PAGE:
DT: "A couple things with that. It is a really unique show. One of the great moments is the first time I got to go watch Lucha Underground live. I knew of it and I had seen it, but I didn't really experience it. Being able to experience it is a whole different level because you're watching a TV series. If you think about it, it's kind of an action-packed series that has wrestling in it. And you're talking about supernatural elements. You're talking about heroes and villains. You're talking about a lot of unconventional elements that you don't normally see in quote 'wrestling shows.' I think that's what makes it unique. I think what Robert and Mark did so brilliantly is that they created a universe. That universe is deep-rooted in tradition and legacy. It's rooted in the long-standing lucha libre tradition. You know in the show that it pulls from very historical elements from a lot of different Aztec and Mayans, and you see those elements in it. I think I would answer it this way, the show stays true to that tradition. To that legacy. And we celebrate it. It's very important to us to maintain that standard of lucha libre, which you don't want to veer from. And I think what the show has done, and it's evolved and has grown, is it continues to grow on all those unique elements that I think Lucha has been noticeably first doing in that space."

I know talking to Chris DeJoseph, the lead writer of Lucha Underground, he said he has all the writing freedom in the world. It doesn't seem like there's anything coming from the network perspective to slow him down.

DT: "No, you know one of the things I love about Robert and his thinking is he loves to do things that no one else does (laughs). He takes risks. He goes to the extreme. I used the word octane earlier and escapist-entertainment, action-packed, that's all things I really equate to Robert and I think that then funnels to everybody in the company where you're encouraged to take risks. You're encouraged to try something. And you know what, if it doesn't work try something else. I think Chris DeJoseph and the team, they definitely have a lot of openness to really try things out. And you know you listen to the audience. You know when something pops. You know when somebody's excited about the character. You hear the chants. You get fan reaction. I think that's the beauty of the show."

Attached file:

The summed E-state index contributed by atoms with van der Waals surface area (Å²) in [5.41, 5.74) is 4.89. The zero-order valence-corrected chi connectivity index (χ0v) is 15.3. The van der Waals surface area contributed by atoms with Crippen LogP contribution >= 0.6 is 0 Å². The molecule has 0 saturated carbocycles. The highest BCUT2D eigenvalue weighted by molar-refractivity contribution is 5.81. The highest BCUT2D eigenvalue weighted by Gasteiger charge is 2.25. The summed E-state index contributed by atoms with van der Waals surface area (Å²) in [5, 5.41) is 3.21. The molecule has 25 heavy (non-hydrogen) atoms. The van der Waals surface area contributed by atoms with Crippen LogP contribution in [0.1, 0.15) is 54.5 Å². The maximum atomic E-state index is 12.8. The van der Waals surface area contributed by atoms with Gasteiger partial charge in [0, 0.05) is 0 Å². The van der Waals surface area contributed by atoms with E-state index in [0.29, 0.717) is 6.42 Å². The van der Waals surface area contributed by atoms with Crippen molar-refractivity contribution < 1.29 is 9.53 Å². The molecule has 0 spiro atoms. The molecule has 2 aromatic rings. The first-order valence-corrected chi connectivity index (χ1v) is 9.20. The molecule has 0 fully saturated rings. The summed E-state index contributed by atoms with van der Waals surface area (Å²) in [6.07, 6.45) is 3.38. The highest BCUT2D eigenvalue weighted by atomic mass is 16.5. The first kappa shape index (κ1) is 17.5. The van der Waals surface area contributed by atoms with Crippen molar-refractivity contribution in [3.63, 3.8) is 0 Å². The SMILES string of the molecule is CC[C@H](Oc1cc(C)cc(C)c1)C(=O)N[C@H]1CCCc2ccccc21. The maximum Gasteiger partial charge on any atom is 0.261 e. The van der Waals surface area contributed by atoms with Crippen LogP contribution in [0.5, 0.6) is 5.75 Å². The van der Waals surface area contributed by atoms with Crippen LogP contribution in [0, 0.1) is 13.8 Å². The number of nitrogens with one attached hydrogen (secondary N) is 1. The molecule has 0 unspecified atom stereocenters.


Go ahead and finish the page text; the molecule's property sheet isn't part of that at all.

One of the topics that's been discussed recently with Lucha Underground is the constant breaks in filming. Season 3 just came back from a 4.5-month midseason break. What's the reason for these breaks and how can the El Rey Network avoid them in the future?

DT: "Again I look at Lucha like a TV show that features wrestling, so breaks, hiatuses, they're really a part of the natural structure of TV. I can't imagine many TV shows that you think about in prime time that don't take breaks, don't take hiatuses, don't have story arcs with breaks, endings and then they come back and keep the fans wanting more. I think that's an important part of programming for television. When I came on board a year ago, I looked at the landscape and I looked at the episodes that we had in the can and the convention about how to air them. We started off with season 3, and then we took the hiatus of season 3, then came back on May 31 with our 'All Night Long' episode, which is great. That's a normal programming cadence that I see from the number of episodes that we have, which is a lot.

"The other reason for this recent hiatus is really, I got to go back to Netflix. I think it's important when I look at the viewing habits of Netflix, it's a great opportunity to gain new viewers. It's a great opportunity to have fans, that maybe aren't familiar with it on El Rey, discover it on Netflix, watch Seasons 1 and 2, certainly get excited about the show, and then come to El Rey to watch new episodes. This is an El Rey show. To watch new episodes after you've watched seasons 1 and 2, you gotta come to El Rey. It was definitely something when I came on board, [I] thought this is the best way, based on El Rey's programming and based on the fact that seasons 1 and 2 were gonna be on Netflix, to really maximize the exposure for the show."